The ‘integration’ of foreigners – by which are meant foreign immigrants - and ‘intercultural dialogue’ – primarily between Islam and Christianity – being grave concerns as well as catch phrases in Germany, people were caught unawares when a Turkish Rambo film – overtly anti-American and covertly anti-Jewish - went on to become a box office hit, mainly with Turks living in Germany.
Poster of "Valley of the Wolves" in Berlin
In July 2003 11 Turkish special forces officers operating in Northern Iraq were arrested and humiliated by US soldiers. The incident was first converted into a popular TV-series, and ultimately into the most expensive Turkish film of all times, with a whopping 10 million dollar budget. Released in Turkey on February 5, 2006, it has drawn more than 2 million viewers to date and has been praised right up to the highest government circles, Turkish nationalism having its own rules. “Kurtlar Vadisi Irak” or “Valley of the Wolves – Iraq” was released in Germany on February 9, and has already found 200,000 or more viewers. Until the wolves began to howl, that is.
Hollywood couldn’t have done it better. Lieutenant Süleyman Aslan of the Turkish special forces in North Iraq cannot take the humiliation and commits suicide, but not before informing his best friend, agent Polat Alemdar of the Turkish secret service who picks his best men and sets out to avenge his friend.
What follows is a gruelling discovery of the atrocities by US troops in Iraq right down to an illegal – and unthinkable – organs trade organized from the notorious Abu Ghraib prison under the guidance of a Jewish US military doctor.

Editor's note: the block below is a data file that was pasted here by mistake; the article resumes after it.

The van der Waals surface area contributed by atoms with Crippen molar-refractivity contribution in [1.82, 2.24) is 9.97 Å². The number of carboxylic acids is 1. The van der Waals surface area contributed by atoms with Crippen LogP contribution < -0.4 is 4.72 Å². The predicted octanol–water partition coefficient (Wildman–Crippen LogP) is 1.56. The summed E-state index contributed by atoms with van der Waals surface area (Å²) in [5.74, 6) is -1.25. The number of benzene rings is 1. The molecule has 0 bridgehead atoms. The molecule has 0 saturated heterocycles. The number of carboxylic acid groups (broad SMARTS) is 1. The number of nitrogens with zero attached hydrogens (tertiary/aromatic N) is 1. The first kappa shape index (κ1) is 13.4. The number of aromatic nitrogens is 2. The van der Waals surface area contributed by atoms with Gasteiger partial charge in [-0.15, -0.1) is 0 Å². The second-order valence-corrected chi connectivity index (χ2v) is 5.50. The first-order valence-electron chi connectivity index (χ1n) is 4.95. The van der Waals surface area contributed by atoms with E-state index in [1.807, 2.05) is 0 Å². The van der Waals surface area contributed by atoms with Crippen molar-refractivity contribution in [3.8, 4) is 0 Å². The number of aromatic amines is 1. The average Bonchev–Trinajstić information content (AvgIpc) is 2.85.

To have the biggest single group of foreigners and foreign immigrants in Germany – namely the Turks – suddenly cheering on the Turkish Rambo against American and Jewish villains in Iraq, seems to have been a rude awakening for most politicians in Germany. The reactions, too, have been anything but happy.
First the leader of the conservative Christian Social Union or CSU of the southern state of Bavaria, Edmund Stoiber, called upon cinema-owners to stop screening the film, labelling it “racist and anti-West”.
Charlotte Knobloch, vice president of the Central Council of Jews in Germany accused the film of stoking anti-Semitic sentiment.
CSU general secretary Markus Söder went a step farther two days later and demanded that the Turkish community in Germany must denounce the film – and threatened consequences for Turkey’s bid to join the European Union.
Even Reinhold Bütikofer of the Greens was heard to comment that “people shouldn’t be allowed to make money out of anti-Semitism and anti-Americanism”. Bütikofer expressed the fear that the film could add fuel to the fire in the light of the ongoing cartoons controversy.
Other voices are being heard by and by. Member of the European Parliament for the German Liberal democrats (FDP) Silvana Koch-Mehrin has drawn the unavoidable parallel between the film and the Mohammed caricatures: that both are in bad taste, but both fall under the purview of freedom of the press and freedom of expression. And she has been supported by the State Secretary of Culture Bernd Neumann of the conservative Christian Democratic Union or CDU.
Neumann is against banning such films because bans do not solve the problem, which is that “the film expresses the sentiments of many citizens of Turkish origin”.
The Turkish Community of Berlin has been even more categorical: the association has called Stoiber’s statements “hypocritical”, since Stoiber has never demanded the ban of US propaganda films of similar content and intent.
Even the Bavarian CSU is beginning to show signs of backtracking in that the Bavarian government is planning to organize a “round table” on freedom of the press and freedom of artistic expression.
The depth of anti-American sentiment in even the most pro-West of Muslim countries should not come as a surprise to those in the know. What should surprise is that it has been combined – according to a very American recipe for commercial success – with action-packed cheap entertainment and what they call ‘timing’ (vide the cartoon row), to give the West a taste of their own medicine.